Force 10 Sailmaking and Rigging is a small family business on Marrowstone Island in Puget Sound, Washington State.
“The small loft that does big things”
We make exclusively traditional sails. Although we occasionally do a small boat sail, 90% of our work over the years has been for Tall Ships. We are 100% dedicated to preservation of the craft of traditional sailmaking and rigging. It is not about the money, it is about the art, science, and craftsmanship of traditional sailmaking which leads to deeply satisfying lifestyle.
We are one of the few remaining family-run traditional lofts in the country, if not the world. In an age of computer design, cutting tables and overseas production; we still do full on-the-floor lofting and cutting, our own design, always with soft cloths, and a maximum amount of handwork (hand-sewn rings, hand roping, custom hand-worked corners, etc.). We love to teach apprentices and go work on-site at the ship’s homeport with their crew. In over 25 years of business we have never advertised and gain our work mainly by word-of-mouth.
About the Family
Wayne, born and raised just north of Mystic in Norwich, Ct, began sailing Tall Ships in 1978 aboard the Schooner Westward, then went on to the Mystic schooners Voyager, Argia, and Charlotte Ann. From the start his interest lay in sailmaking and rigging. For several years he studied books, talked to sailmakers, and stumbled through building a few sails while on board.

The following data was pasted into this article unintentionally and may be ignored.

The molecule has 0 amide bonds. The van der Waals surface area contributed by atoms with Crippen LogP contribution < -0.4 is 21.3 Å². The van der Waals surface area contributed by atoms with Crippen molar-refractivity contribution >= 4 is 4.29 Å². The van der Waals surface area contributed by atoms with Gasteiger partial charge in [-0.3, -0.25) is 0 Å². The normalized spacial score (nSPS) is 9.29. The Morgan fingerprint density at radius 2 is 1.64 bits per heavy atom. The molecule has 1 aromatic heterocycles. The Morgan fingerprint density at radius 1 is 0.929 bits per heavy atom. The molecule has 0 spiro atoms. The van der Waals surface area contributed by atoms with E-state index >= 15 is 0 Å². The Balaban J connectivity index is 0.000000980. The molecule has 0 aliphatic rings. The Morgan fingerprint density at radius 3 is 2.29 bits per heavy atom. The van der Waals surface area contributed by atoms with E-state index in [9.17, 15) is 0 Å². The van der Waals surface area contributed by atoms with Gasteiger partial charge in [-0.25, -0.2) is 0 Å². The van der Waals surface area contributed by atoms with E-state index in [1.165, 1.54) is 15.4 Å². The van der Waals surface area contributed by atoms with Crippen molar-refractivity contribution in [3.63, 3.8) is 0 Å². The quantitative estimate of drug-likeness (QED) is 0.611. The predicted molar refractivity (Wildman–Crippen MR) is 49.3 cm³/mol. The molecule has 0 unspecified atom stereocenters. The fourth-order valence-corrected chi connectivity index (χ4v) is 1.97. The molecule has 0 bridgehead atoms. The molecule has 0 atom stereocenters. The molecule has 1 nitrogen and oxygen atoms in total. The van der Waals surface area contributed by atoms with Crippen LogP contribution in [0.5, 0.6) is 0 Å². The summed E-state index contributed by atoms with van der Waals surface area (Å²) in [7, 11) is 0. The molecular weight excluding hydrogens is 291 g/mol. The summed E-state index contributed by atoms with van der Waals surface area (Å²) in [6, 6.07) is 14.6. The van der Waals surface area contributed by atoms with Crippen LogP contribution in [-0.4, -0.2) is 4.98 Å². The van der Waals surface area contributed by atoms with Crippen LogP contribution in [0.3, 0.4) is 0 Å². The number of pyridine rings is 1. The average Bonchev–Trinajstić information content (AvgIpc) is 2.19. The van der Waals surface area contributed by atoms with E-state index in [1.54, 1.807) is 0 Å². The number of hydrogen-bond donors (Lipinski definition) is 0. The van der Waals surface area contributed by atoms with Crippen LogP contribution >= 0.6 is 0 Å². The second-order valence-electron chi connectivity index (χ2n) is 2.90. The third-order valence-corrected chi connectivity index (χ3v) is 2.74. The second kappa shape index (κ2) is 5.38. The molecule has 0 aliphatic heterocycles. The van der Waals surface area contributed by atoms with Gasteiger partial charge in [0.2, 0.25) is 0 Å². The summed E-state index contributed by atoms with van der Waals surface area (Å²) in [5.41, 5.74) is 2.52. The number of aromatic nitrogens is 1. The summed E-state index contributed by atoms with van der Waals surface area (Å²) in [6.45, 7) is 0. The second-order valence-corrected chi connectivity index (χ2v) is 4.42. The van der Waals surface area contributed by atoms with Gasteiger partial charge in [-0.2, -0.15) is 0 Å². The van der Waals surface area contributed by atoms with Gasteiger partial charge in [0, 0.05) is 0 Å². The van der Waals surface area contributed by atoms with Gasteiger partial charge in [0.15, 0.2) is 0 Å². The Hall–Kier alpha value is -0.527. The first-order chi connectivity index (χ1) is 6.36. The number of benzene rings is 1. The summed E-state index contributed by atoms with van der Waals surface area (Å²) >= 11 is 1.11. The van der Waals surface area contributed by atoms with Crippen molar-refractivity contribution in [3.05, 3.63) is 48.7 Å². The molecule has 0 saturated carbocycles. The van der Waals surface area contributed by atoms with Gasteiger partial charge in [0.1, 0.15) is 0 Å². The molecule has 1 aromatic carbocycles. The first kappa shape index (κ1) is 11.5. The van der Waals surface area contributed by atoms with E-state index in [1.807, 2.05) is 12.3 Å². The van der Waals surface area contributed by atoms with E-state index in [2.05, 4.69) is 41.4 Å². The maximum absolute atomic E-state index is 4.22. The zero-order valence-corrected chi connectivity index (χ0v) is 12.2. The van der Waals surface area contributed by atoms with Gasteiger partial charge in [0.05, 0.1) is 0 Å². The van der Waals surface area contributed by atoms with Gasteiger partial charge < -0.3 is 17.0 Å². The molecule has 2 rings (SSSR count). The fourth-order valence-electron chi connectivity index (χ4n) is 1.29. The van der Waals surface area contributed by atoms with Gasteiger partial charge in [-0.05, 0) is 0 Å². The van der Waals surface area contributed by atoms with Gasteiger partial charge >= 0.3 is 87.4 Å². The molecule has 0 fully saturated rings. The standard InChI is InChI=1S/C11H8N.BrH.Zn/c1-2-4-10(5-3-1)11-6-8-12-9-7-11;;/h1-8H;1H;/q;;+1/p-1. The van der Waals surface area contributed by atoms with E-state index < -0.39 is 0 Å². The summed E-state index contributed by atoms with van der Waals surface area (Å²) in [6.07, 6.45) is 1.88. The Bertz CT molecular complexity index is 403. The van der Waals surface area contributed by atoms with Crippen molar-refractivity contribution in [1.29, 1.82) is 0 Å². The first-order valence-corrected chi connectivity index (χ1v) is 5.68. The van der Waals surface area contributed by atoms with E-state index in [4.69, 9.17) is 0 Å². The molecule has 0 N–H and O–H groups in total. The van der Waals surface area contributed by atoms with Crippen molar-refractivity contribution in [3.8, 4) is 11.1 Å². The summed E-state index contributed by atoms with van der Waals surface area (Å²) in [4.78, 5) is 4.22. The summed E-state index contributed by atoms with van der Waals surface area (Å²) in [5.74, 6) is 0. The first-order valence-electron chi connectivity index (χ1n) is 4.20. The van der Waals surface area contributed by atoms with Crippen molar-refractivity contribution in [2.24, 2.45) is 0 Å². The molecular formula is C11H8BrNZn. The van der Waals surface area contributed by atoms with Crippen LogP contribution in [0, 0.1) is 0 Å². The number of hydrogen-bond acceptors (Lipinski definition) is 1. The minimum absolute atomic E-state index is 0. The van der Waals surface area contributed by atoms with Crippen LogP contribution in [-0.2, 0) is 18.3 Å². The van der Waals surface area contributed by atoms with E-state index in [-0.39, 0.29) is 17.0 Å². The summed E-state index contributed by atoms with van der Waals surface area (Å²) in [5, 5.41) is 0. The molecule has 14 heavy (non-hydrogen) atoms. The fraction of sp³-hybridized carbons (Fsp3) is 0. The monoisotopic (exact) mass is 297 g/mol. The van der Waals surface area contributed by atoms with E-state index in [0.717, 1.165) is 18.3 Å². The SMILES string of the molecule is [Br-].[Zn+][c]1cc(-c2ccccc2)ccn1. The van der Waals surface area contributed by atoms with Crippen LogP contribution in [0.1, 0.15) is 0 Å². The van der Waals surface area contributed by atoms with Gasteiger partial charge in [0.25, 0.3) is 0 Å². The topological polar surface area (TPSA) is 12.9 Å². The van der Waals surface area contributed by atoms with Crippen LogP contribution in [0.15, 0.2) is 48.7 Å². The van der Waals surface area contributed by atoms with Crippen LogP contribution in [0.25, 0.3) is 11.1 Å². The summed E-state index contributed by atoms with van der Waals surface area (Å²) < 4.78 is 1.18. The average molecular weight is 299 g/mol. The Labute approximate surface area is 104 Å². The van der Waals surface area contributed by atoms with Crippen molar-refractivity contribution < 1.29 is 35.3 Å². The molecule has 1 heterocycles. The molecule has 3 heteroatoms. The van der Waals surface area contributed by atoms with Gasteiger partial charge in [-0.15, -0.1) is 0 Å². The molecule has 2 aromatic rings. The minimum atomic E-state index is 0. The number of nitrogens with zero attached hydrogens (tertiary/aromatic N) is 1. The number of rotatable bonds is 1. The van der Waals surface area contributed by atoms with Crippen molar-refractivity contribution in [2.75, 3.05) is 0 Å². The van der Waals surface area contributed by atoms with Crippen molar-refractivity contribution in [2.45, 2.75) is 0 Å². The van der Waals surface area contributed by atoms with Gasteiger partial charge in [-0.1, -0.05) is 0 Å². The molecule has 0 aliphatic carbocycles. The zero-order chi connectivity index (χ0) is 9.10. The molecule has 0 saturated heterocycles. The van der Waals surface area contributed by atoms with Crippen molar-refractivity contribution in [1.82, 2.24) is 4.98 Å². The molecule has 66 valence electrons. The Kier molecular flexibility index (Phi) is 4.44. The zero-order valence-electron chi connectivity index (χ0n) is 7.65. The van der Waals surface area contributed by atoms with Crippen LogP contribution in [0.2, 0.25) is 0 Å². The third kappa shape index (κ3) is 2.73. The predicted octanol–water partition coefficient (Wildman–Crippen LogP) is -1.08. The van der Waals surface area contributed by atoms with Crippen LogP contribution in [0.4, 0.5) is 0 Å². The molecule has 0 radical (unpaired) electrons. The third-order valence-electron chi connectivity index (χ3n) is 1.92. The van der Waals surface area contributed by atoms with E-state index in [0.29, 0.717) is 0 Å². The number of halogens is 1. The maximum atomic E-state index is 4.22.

Our big leap came in 1983. While sailing aboard the Brigantine Eye of the Wind in the South Pacific Wayne met George McNiell. “Having just made 4 stunsails and a ‘jimmie greenwater, I was laying out a main t’gallant on the deck, scratching my head about the draft. This guy walked up and said, ‘If I were you, I’d do this, and then that… etc.’ It was George Mc Niell, last of the great Australian handworkers.”
The Eye of the Wind needed a full set of new squares and George agreed to teach Wayne and his wife Nicole traditional sailmaking in his Sydney loft; while they made the sails at night the loft churned out modern sails by day.
This next led to them doing a full suit of sails on our own for the Tops’l Schooner Solway Lass in an abandoned warehouse on the Sydney, Australia docks. During this time George was always available for advice.
Nicole and Wayne operated for a while as a mobile loft that would fly anywhere in the world and set up sailmaking, always big jobs for Tall Ships. In 1987 they were called to Seattle to do all the rigging and sails for the newly constructed Tole Mour. A year later they bought land on Marrowstone and built a shop and loft next to our house. Force 10 “came ashore”… sort of.
Over the years they still pack the gear into boxes and move onto site when necessary. Most recently in 2004 they set up shop in Brunswick, Georgia for the rigging and full suit of sails (17) for the 400-ton Barquentine Avany (now Peacemaker). This was accomplished with a group of previously inexperienced, but enthusiastic crew.
Their daughter Nahja has been in the sailoft since she could crawl, working her way up from small tasks when she could first use a needle, to taking over from her mother, Nicole, when she retired. Growing up in a sailing family, she had her first four birthdays on board the Tole Mour in the Marshall Islands. She has lived much of her life on and around tall ships and smaller traditional craft. Force 10 could have been called “Chimenti and Daughter”, then Nicole retired in 2012. Now Force 10 Sails could be called “Chimenti and the Old Man”. Both Wayne and Nahja help teach the traditional sailmaking and rigging class at the Northwest School of Wooden Boatbuilding.